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« Protéger et pacifier. La politique officielle de bilinguisme canadien face aux risques de transferts linguistiques et de contestation communautaire »

Written by Louis-Patrick St-Pierre :: [Sunday, 15 July 2012 11:26] Last updated by Louis-Patrick St-Pierre :: [Wednesday, 15 July 2015 11:28]
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Year: 2012 Authors and Collaborators
  • ; Traisnel, Christophe
  • Research Themes Bilingualism
    Francophones Outside Quebec
    Volume and number: , 45-46 Journal: , International Journal of Canadian Studies / Revue internationale d’études canadiennes Pages : , 69-89 Abstract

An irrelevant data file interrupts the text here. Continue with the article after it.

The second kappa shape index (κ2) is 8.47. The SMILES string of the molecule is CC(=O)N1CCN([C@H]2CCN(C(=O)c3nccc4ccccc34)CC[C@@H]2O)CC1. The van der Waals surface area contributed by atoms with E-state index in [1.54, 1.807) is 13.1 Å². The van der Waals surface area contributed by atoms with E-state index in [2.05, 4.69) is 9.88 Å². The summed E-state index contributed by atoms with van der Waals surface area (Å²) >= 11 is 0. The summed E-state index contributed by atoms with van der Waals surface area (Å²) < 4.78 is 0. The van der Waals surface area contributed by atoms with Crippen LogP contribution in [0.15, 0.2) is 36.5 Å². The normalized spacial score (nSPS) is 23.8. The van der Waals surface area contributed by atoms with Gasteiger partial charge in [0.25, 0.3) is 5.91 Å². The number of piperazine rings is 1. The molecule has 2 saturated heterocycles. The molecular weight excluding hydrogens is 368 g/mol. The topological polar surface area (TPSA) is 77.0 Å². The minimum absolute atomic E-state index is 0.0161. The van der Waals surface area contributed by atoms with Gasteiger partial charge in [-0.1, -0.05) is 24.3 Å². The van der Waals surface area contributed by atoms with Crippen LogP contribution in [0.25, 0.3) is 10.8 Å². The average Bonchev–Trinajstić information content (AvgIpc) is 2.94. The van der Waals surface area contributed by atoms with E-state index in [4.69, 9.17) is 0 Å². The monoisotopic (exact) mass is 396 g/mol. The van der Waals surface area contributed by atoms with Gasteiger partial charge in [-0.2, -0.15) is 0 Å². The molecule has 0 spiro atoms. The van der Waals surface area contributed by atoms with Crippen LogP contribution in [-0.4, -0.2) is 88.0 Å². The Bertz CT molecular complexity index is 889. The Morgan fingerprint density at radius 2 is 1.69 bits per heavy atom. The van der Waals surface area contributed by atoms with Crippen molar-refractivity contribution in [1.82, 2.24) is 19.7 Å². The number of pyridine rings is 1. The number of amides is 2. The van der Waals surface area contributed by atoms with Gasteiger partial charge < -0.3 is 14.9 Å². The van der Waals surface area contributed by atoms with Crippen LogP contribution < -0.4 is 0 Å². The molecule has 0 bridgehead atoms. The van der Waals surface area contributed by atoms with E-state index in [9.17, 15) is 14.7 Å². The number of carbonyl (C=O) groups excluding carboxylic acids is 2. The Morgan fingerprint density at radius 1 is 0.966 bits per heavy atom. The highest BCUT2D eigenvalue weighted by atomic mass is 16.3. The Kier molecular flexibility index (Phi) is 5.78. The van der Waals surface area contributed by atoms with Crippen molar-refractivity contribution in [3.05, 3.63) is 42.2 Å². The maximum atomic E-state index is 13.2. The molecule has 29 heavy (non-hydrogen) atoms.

The stability of a democracy should depend on the regime’s adaptability and on democratic societies’ ability to respond to certain linguistic aspirations which are aimed at distinction, without falling into the trap of division. This is one of the challenges that pluralist societies generally face and in particular, societies that are plurilingual. This article demonstrates how the Canadian political context goes beyond the recognition of cultural differences in a multicultural Canadian society, by allowing for the invention of distinction and the development of linguistic protection, thanks to, among other things, a policy of official bilingualism. However, such a protection policy has a counterpart: although it allows for and makes possible, legislation of official languages also frames and constrains the political action of community leaders as well as their ideas about identity. This article begins with an initial statement of fact: fears related to the risk of linguistic assimilation and resulting political conflicts have progressively fueled a policy of official bilingualism as a way of reassuring people that these risks are limited, and also to guarantee that Canada has a satisfactory “linguistic peace”. Based on these premises, we show that the context of official bilingualism has marked the notion of francophonie and the political aspects of francophonie in Canada. Finally, we determine if the main actors of ideas about identity, and their work of recognition, protest and representation, constitute the pathway to a different regime of citizenship for Canada’s Francophone minority.